Maybe Grutman was expecting a negotiation, but he didn't get one.

"No problem," Soffer said, and handed him the metaphorical keys to his future.

Nick Jonas almost sounds afraid over speakerphone, his vocal cords wrapped in the shaky hesitation that comes when a friend busts you for not inviting him along. He's trying to explain to Grutman that — shit, Dave, sorry, but they're already in the car.

When not tending to bloody employees, Grutman has spent a good part of his day running through a mental grocery list of celebrities in town he might be able to persuade to come to LIV: There was Emeril Lagasse — he'd had dinner with him the previous night. Bieber's flight probably won't land in time, but, oh, Jonas and Demi Lovato are in for a concert. So Grutman gave Jonas a ring to invite him to his year-old Brickell restaurant, Komodo.

But he's too late. Jonas and Lovato are already en route to another place, in Little Havana.

Grutman won't accept this. No, no, no, he tells Jonas, Komodo first — then, later, sure, whatever. But what the hell? He's not going to come by to eat? Really, Nick? Seriously?

Nick will talk to Demi and see what he can do. Three minutes later, he calls back. They'll be there soon.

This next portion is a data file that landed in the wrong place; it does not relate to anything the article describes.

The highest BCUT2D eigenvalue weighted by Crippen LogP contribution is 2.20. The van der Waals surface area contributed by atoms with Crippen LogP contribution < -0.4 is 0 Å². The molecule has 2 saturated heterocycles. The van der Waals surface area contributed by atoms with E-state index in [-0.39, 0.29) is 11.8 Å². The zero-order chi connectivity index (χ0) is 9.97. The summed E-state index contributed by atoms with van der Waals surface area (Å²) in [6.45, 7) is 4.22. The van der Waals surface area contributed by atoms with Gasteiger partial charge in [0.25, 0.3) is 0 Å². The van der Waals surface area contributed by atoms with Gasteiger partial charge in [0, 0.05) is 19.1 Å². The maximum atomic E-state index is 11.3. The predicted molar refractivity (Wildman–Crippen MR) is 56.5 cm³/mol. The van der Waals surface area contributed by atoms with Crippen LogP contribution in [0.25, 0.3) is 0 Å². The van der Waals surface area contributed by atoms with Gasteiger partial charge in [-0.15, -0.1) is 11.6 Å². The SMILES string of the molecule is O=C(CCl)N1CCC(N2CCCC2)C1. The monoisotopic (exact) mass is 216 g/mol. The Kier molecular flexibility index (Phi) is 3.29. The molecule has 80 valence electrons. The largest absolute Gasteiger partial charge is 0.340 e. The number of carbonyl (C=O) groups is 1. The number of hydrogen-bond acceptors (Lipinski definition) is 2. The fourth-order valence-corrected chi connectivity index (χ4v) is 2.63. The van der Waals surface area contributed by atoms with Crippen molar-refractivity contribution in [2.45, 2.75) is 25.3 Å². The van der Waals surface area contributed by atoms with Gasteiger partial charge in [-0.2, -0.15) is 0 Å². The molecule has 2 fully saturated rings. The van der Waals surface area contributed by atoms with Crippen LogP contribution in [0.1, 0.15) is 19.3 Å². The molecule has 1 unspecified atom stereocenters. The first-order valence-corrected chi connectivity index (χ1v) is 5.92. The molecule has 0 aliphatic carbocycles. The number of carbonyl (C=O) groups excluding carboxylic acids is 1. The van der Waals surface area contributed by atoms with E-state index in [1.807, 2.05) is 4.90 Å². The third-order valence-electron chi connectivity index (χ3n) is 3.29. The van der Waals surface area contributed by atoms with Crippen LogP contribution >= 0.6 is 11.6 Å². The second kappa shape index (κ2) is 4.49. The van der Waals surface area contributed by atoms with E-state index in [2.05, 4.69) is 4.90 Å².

Grutman still hasn't taken his own mother to Komodo (he's surprised when he realizes this, but maintains that he prefers a home-cooked meal when she's around), yet he's just netted two A-listers in less time than it takes others to make a Toaster Strudel.

Calling Grutman persuasive is like calling a bullet fast. It's true, yes, but the only way to get an honest appreciation for just how fast is to stand behind a marksman and bear witness. He gets what he wants, and in the rare cases when he doesn't, he finds something better than whatever it was he originally wanted and he gets that instead.

It's a talent he's put to good use.

For the Fontainebleau's grand reopening in November 2008, he persuaded Ed Razek of Victoria's Secret to move the company's annual fashion show to the Fontainebleau. The afterparty, naturally, was at LIV. Supermodels celebrated a job well done under the club's ceiling, which seems to extend all the way up to the Fontainebleau penthouse. The dance floor, bordered by no shortage of lucrative VIP tables — which often double as tiny dance floors themselves — buzzed with the same famous faces Grutman had spent years luring into his Rolodex.

The EDM explosion happened, and Grutman rode the wave all the way to $40 million in earnings last year.

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In 2011, the infamous South Beach club Amnesia made its return to Miami nightlife, opening five miles south of LIV. "I was scared shitless," Grutman admits. He lost a few promoters. But Grutman held on. He urged his DJs to stick with him, and a little more than a year later, Amnesia folded. Grutman bought the club and turned it into Story. It's now one of the biggest venues in Miami Beach, second only to LIV.